GLENS FALLS — Local hangout Fenimore’s Pub reopened on Thursday with refreshed digs and a new menu to go along with it.
The pub at The Queensbury Hotel was closed for about five weeks for the renovations, which include updated wall coverings, new lighting, furniture and banquettes.
The hotel’s general manager, Tyler Herrick, said the restaurant, which opened in the early 1990s, was overdue for a face-lift.
“The furniture had not been changed or refreshed since they opened,” he said.
A true stage has been created in the corner for musical performances to replace the makeshift set-up the pub was using.
A lot of the old items hanging on the walls have been removed. The wall opposite the windows has built-in banquettes and some shelves for knickknacks. There will be a decorative letter “F” in the center of the wall, which has not yet arrived.
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The project was slightly behind schedule as they dealt with wall coverings and things arriving late. Also soon to arrive are new exterior signs, according to Herrick.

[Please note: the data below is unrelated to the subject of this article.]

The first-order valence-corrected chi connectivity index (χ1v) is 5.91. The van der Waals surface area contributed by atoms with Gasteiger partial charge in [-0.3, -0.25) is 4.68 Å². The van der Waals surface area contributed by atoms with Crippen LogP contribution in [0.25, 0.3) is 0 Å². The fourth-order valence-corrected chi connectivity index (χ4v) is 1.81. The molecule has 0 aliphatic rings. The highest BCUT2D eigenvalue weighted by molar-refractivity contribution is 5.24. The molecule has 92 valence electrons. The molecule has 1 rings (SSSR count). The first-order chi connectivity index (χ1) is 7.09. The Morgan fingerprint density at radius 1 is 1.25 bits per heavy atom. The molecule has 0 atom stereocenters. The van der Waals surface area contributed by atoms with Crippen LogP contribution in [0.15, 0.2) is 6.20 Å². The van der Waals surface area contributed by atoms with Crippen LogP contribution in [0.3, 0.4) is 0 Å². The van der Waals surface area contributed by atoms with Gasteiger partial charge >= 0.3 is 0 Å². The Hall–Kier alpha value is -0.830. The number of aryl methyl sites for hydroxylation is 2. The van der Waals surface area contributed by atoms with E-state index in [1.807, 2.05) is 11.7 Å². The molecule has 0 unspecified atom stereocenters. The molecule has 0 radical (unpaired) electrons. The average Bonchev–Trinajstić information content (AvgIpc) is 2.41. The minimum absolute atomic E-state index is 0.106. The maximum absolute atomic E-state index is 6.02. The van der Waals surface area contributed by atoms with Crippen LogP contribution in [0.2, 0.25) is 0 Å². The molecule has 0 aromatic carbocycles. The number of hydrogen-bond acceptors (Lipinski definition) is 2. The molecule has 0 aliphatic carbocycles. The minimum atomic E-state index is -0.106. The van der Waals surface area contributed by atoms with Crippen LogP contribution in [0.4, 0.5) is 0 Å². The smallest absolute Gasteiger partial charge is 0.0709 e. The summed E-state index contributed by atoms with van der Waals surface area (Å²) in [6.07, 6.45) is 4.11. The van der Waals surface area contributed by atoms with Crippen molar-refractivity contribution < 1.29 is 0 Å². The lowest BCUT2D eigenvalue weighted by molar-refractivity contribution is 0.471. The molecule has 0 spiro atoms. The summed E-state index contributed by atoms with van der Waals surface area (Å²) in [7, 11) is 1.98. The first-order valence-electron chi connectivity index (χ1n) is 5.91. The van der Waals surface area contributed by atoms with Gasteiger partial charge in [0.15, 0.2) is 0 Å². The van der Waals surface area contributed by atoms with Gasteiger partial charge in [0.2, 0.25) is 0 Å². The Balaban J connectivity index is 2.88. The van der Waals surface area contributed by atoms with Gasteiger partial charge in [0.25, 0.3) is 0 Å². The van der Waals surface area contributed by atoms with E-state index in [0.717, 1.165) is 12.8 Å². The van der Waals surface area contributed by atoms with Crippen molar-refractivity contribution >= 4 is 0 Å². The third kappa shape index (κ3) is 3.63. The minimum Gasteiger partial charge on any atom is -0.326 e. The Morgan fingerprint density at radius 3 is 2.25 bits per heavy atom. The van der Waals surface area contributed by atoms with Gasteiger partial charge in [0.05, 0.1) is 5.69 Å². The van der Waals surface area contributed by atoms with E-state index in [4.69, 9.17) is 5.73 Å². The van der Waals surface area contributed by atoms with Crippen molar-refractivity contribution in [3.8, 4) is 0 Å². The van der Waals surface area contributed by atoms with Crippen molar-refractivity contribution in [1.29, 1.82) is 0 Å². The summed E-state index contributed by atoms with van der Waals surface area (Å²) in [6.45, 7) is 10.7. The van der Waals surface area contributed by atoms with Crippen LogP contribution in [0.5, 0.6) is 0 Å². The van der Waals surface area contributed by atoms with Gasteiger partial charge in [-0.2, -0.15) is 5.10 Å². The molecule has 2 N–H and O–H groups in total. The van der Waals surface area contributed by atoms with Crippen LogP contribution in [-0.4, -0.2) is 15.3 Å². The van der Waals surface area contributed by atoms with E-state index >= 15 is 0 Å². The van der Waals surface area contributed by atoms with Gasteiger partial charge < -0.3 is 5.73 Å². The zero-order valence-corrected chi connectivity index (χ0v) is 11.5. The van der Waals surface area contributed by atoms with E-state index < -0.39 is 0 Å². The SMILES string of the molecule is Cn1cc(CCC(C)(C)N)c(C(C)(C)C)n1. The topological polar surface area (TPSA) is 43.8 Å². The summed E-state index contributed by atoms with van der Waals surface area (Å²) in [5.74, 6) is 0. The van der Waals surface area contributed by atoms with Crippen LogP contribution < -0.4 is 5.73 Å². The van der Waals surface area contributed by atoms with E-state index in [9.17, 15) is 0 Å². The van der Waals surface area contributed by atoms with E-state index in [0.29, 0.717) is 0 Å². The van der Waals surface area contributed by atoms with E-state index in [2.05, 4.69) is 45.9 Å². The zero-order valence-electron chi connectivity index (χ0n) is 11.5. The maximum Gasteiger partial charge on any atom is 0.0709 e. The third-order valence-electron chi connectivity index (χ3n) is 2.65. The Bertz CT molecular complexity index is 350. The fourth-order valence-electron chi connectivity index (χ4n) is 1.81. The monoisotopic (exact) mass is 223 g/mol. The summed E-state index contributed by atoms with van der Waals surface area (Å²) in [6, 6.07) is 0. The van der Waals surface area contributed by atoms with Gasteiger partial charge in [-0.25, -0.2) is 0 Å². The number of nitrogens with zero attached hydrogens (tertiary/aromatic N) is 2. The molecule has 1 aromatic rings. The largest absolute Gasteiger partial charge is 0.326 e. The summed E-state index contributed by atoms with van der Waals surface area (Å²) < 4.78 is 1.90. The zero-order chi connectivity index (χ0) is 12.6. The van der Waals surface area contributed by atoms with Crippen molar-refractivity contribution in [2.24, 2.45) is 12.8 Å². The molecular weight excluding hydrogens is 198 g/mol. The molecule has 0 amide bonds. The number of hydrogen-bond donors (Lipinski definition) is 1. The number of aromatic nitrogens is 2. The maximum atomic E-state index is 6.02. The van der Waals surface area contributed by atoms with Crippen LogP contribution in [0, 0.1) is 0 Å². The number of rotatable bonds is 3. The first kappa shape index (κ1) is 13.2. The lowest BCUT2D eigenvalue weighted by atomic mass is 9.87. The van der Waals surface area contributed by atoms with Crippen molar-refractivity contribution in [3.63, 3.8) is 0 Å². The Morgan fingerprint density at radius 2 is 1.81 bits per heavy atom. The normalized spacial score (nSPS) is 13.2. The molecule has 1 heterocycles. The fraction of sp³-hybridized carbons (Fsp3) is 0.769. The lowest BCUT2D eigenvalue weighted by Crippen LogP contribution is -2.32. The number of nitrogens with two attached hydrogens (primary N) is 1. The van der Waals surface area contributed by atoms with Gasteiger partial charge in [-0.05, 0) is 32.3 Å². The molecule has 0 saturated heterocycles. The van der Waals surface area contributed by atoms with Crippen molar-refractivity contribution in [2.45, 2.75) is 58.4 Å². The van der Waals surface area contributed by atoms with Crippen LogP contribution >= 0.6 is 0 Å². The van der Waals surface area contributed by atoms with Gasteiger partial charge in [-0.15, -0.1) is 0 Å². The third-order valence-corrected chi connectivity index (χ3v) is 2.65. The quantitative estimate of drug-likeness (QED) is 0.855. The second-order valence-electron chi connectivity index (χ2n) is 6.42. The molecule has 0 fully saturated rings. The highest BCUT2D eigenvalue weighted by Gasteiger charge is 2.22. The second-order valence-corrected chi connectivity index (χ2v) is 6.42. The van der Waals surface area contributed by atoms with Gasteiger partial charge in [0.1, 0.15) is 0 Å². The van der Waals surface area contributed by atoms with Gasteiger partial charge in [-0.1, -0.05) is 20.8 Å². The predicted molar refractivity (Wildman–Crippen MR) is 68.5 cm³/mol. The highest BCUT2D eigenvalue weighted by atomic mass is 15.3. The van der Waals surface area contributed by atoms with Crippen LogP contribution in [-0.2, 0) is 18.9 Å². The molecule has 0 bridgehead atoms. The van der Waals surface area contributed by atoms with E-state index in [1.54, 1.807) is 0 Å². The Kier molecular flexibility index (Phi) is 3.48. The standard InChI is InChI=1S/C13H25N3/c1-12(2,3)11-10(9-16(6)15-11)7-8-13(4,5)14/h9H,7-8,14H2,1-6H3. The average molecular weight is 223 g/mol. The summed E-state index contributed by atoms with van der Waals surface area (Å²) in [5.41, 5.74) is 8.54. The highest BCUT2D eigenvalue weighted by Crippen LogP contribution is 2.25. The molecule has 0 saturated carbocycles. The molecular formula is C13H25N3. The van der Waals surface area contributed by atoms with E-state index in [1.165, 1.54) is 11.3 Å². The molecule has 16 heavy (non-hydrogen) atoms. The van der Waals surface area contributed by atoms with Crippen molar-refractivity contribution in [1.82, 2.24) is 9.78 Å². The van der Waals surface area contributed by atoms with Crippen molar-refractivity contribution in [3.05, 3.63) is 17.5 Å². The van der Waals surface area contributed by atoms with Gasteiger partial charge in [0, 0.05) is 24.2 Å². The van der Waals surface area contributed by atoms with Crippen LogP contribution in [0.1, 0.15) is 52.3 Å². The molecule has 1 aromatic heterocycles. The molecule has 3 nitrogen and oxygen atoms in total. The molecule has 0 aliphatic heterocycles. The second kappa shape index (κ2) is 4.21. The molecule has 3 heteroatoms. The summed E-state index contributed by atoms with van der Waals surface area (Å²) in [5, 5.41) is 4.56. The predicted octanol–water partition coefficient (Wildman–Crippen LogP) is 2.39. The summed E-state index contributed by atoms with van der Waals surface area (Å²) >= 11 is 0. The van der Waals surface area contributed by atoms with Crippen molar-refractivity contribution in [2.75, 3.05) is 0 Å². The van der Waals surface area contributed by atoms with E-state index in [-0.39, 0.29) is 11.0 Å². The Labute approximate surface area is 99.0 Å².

In addition, the space received some behind-the-scenes renovations, including updates to the plumbing, electrical wiring and heating, ventilation and air conditioning system, according to Herrick.
The pub also revamped its menu with new items, including a Cuban and veggie wrap, and dishes that were changed, including the calamari and chicken salad.
Renovating the pub was the latest in a series of projects the hotel has undertaken. Just 10 of the 125 guest rooms are left to renovate. In addition, the hotel will be working to recreate the 1920s-era look of the front lobby with a marble desk.
After the lobby is done, Herrick said, the hotel will turn its attention to building a 3,000-square-foot addition onto the Adirondack Room to expand the ballroom to more than 7,000 square feet. The Phinney Design group is working on the plans. Hotel officials hope to start construction next summer and finish by the fall of 2020.
The last major project is the rooftop bar. Herrick said the hotel must get approval for that from the State Historic Preservation Office, because it is an historic building. Officials want to preserve the character of the structure and do not want the bar visible from the street.